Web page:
When plausible deniability was no longer an option, the Kremlin finally admitted that a nuclear disaster had taken place at Chernobyl in 1986 and did something about it. They buried the reactor in a giant steel and concrete sarcophagus, encasing the radioactive material within. They should do the same thing with the Russian stock market.
Show me the money
Jefferson wryly observed: ‘Money, not morality is the principal commerce of civilised nations.’ It came as no surprise then, amid the astonishing crash of Russian stocks when Putin’s ‘Special Military Operation’ started, to note opportunists looking to take advantage of large and profitable companies trading as penny stocks. If you’ve been around long enough to witness Gazprom’s market cap trading in excess of $300bn back in 2008, for example, the chance to snaffle shares with its valuation below $250mn is irresistible to many.
Resist they should, though.
Setting ethical questions aside for a moment, (or forever, if you prefer) punters (there’s no other word for them) should proceed with caution. This is a gift horse to be stared at squarely in the mouth. Even if the amoral investor (forgive the tautology) were able to circumvent restrictions and find some way to take Russian equity exposure, there are myriad reasons why they shouldn’t. Buffett reckons the stock market was a means of transferring money from the active to the patient. He may be the Sage of Omaha but he’s wrong about that.
Strategists anticipating the demise of Russia’s stock market have had their beards singed before: its death has been foretold many times. On each occasion of the sovereign default of 1998, the Global Financial Crisis of 2008 and the Crimean annexation in 2014, the Russian exchange was disorderly to the point of dysfunctional. Turbulent trading only abated during the frequent suspension of the market and ruble volatility was only subdued by the immolation of reserves and central bank restrictions on exchange.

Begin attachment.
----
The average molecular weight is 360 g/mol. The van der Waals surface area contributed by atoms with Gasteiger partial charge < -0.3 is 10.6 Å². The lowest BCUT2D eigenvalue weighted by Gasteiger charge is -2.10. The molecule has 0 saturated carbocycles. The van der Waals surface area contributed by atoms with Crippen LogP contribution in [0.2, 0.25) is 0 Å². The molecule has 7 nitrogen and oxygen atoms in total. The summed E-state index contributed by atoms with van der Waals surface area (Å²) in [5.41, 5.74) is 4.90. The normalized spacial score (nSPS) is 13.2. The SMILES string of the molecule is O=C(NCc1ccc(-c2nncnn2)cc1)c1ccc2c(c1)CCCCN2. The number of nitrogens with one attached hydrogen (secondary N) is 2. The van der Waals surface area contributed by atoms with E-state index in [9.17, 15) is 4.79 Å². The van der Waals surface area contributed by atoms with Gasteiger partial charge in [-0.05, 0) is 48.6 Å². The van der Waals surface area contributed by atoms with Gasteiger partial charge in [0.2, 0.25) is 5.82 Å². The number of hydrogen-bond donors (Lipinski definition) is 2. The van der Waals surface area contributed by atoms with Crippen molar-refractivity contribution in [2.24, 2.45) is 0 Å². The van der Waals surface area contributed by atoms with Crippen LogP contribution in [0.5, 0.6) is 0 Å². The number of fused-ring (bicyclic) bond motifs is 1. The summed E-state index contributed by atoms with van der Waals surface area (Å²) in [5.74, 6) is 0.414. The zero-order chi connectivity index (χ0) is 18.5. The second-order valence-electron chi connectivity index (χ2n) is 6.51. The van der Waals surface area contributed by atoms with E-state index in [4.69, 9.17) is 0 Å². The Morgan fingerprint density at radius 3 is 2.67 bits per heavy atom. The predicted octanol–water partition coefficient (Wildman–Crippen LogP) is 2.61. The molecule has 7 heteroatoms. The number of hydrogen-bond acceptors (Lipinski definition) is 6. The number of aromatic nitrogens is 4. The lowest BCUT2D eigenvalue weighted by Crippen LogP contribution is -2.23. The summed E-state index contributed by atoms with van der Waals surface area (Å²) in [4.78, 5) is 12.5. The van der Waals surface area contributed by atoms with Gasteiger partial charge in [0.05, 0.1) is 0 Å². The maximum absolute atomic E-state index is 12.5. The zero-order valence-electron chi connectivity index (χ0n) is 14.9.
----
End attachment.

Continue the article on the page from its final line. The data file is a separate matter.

Every time, the international investment community declared the asset class uninvestible and bolted. Before long, though, compelled by comically cheap valuations, juicy dividend yields and a short memory office, the same investors returned and powerful recovery rallies began.
This time it is different
This time, though, it’s the exit that is bolted and investors can’t escape. A fund manager I spoke to yesterday estimated there is perhaps $80bn of foreign money trapped in Russian stocks and he was doubtful any of this would be returned for several years. With no trading price available, he was obliged to mark all his Russian holdings down to zero. There will be some uncomfortable quarter-end conversations to be had as the new practicalities of Russian share ownership are explained fully to clients. Many of them will end with the question, ‘What do you mean, I can’t get my money out?’ dangling.
It’s not the much-fabled exclusion from SWIFT which has scuppered the repatriation of cash but rather the sanctions imposed on the Russian Central bank. Even if internationals were able to liquidate positions – presently forbidden by Russian financial authorities – the ruble proceeds cannot be exchanged for hard currency at the sanctioned central bank.